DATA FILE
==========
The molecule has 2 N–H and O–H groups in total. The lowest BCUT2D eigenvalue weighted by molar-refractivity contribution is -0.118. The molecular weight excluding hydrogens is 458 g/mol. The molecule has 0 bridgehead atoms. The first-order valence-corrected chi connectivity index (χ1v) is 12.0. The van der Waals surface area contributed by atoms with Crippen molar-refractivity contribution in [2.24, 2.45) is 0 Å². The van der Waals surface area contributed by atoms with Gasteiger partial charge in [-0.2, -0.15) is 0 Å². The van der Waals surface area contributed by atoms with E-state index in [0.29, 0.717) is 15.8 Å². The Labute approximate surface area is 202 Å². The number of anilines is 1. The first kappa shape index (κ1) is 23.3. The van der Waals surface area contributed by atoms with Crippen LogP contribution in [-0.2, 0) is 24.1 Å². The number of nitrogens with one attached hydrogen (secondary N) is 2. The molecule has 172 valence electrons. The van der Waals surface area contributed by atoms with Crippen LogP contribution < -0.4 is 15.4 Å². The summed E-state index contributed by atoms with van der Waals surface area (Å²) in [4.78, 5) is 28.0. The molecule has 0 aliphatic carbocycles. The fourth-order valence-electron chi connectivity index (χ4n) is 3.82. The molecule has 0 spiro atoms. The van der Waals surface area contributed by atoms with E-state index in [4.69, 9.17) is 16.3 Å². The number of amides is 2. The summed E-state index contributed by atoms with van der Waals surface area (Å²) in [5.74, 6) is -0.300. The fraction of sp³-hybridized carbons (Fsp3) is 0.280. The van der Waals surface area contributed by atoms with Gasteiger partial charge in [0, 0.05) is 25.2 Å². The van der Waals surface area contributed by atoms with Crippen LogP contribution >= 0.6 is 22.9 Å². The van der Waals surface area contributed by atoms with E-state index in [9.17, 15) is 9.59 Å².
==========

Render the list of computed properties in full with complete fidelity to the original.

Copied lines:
The molecule has 2 N–H and O–H groups in total. The lowest BCUT2D eigenvalue weighted by molar-refractivity contribution is -0.118. The molecular weight excluding hydrogens is 458 g/mol. The molecule has 0 bridgehead atoms. The first-order valence-corrected chi connectivity index (χ1v) is 12.0. The van der Waals surface area contributed by atoms with Crippen molar-refractivity contribution in [2.24, 2.45) is 0 Å². The van der Waals surface area contributed by atoms with Gasteiger partial charge in [-0.2, -0.15) is 0 Å². The van der Waals surface area contributed by atoms with E-state index in [0.29, 0.717) is 15.8 Å². The Labute approximate surface area is 202 Å². The number of anilines is 1. The first kappa shape index (κ1) is 23.3. The van der Waals surface area contributed by atoms with Crippen LogP contribution in [-0.2, 0) is 24.1 Å². The number of nitrogens with one attached hydrogen (secondary N) is 2. The molecule has 172 valence electrons. The van der Waals surface area contributed by atoms with Crippen LogP contribution < -0.4 is 15.4 Å². The summed E-state index contributed by atoms with van der Waals surface area (Å²) in [4.78, 5) is 28.0. The molecule has 0 aliphatic carbocycles. The fourth-order valence-electron chi connectivity index (χ4n) is 3.82. The molecule has 0 spiro atoms. The van der Waals surface area contributed by atoms with E-state index in [4.69, 9.17) is 16.3 Å². The number of amides is 2. The summed E-state index contributed by atoms with van der Waals surface area (Å²) in [5.74, 6) is -0.300. The fraction of sp³-hybridized carbons (Fsp3) is 0.280. The van der Waals surface area contributed by atoms with Gasteiger partial charge in [0, 0.05) is 25.2 Å². The van der Waals surface area contributed by atoms with Crippen LogP contribution >= 0.6 is 22.9 Å². The van der Waals surface area contributed by atoms with E-state index in [9.17, 15) is 9.59 Å².